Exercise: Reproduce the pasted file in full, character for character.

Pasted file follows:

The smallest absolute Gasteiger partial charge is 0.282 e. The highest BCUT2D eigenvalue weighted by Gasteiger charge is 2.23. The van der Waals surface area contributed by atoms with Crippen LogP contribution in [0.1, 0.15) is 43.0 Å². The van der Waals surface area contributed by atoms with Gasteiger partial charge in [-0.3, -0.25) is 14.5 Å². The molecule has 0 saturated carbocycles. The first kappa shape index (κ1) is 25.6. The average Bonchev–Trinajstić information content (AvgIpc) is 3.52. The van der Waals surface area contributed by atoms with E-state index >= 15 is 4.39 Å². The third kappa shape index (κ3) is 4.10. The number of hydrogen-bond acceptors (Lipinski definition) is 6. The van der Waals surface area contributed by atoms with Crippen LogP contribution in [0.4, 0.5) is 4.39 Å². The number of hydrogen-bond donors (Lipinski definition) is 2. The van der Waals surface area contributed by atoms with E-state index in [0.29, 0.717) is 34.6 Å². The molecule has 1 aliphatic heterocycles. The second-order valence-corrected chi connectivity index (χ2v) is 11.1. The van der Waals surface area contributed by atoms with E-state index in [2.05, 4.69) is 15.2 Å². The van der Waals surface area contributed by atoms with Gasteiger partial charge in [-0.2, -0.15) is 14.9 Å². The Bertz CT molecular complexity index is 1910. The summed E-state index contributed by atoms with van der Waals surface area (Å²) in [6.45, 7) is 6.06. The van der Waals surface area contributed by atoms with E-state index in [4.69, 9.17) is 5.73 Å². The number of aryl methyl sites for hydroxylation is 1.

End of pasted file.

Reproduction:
The smallest absolute Gasteiger partial charge is 0.282 e. The highest BCUT2D eigenvalue weighted by Gasteiger charge is 2.23. The van der Waals surface area contributed by atoms with Crippen LogP contribution in [0.1, 0.15) is 43.0 Å². The van der Waals surface area contributed by atoms with Gasteiger partial charge in [-0.3, -0.25) is 14.5 Å². The molecule has 0 saturated carbocycles. The first kappa shape index (κ1) is 25.6. The average Bonchev–Trinajstić information content (AvgIpc) is 3.52. The van der Waals surface area contributed by atoms with E-state index >= 15 is 4.39 Å². The third kappa shape index (κ3) is 4.10. The number of hydrogen-bond acceptors (Lipinski definition) is 6. The van der Waals surface area contributed by atoms with Crippen LogP contribution in [0.4, 0.5) is 4.39 Å². The number of hydrogen-bond donors (Lipinski definition) is 2. The van der Waals surface area contributed by atoms with E-state index in [0.29, 0.717) is 34.6 Å². The molecule has 1 aliphatic heterocycles. The second-order valence-corrected chi connectivity index (χ2v) is 11.1. The van der Waals surface area contributed by atoms with E-state index in [2.05, 4.69) is 15.2 Å². The van der Waals surface area contributed by atoms with Gasteiger partial charge in [-0.2, -0.15) is 14.9 Å². The Bertz CT molecular complexity index is 1910. The summed E-state index contributed by atoms with van der Waals surface area (Å²) in [6.45, 7) is 6.06. The van der Waals surface area contributed by atoms with E-state index in [4.69, 9.17) is 5.73 Å². The number of aryl methyl sites for hydroxylation is 1.